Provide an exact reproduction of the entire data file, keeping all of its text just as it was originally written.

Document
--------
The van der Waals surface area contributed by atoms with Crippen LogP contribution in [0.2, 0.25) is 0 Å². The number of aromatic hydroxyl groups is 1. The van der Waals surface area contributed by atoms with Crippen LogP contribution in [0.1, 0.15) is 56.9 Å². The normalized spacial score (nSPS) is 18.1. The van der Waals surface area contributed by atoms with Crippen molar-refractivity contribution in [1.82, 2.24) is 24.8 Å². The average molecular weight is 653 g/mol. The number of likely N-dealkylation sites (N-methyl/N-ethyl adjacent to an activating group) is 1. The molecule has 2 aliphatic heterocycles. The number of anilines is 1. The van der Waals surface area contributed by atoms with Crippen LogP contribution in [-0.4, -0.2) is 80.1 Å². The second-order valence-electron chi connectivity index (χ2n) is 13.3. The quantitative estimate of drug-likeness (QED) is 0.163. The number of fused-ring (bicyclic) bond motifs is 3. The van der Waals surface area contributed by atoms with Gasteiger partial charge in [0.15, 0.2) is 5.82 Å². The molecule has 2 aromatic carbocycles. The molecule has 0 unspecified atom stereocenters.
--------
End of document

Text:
The van der Waals surface area contributed by atoms with Crippen LogP contribution in [0.2, 0.25) is 0 Å². The number of aromatic hydroxyl groups is 1. The van der Waals surface area contributed by atoms with Crippen LogP contribution in [0.1, 0.15) is 56.9 Å². The normalized spacial score (nSPS) is 18.1. The van der Waals surface area contributed by atoms with Crippen molar-refractivity contribution in [1.82, 2.24) is 24.8 Å². The average molecular weight is 653 g/mol. The number of likely N-dealkylation sites (N-methyl/N-ethyl adjacent to an activating group) is 1. The molecule has 2 aliphatic heterocycles. The number of anilines is 1. The van der Waals surface area contributed by atoms with Crippen LogP contribution in [-0.4, -0.2) is 80.1 Å². The second-order valence-electron chi connectivity index (χ2n) is 13.3. The quantitative estimate of drug-likeness (QED) is 0.163. The number of fused-ring (bicyclic) bond motifs is 3. The van der Waals surface area contributed by atoms with Gasteiger partial charge in [0.15, 0.2) is 5.82 Å². The molecule has 2 aromatic carbocycles. The molecule has 0 unspecified atom stereocenters.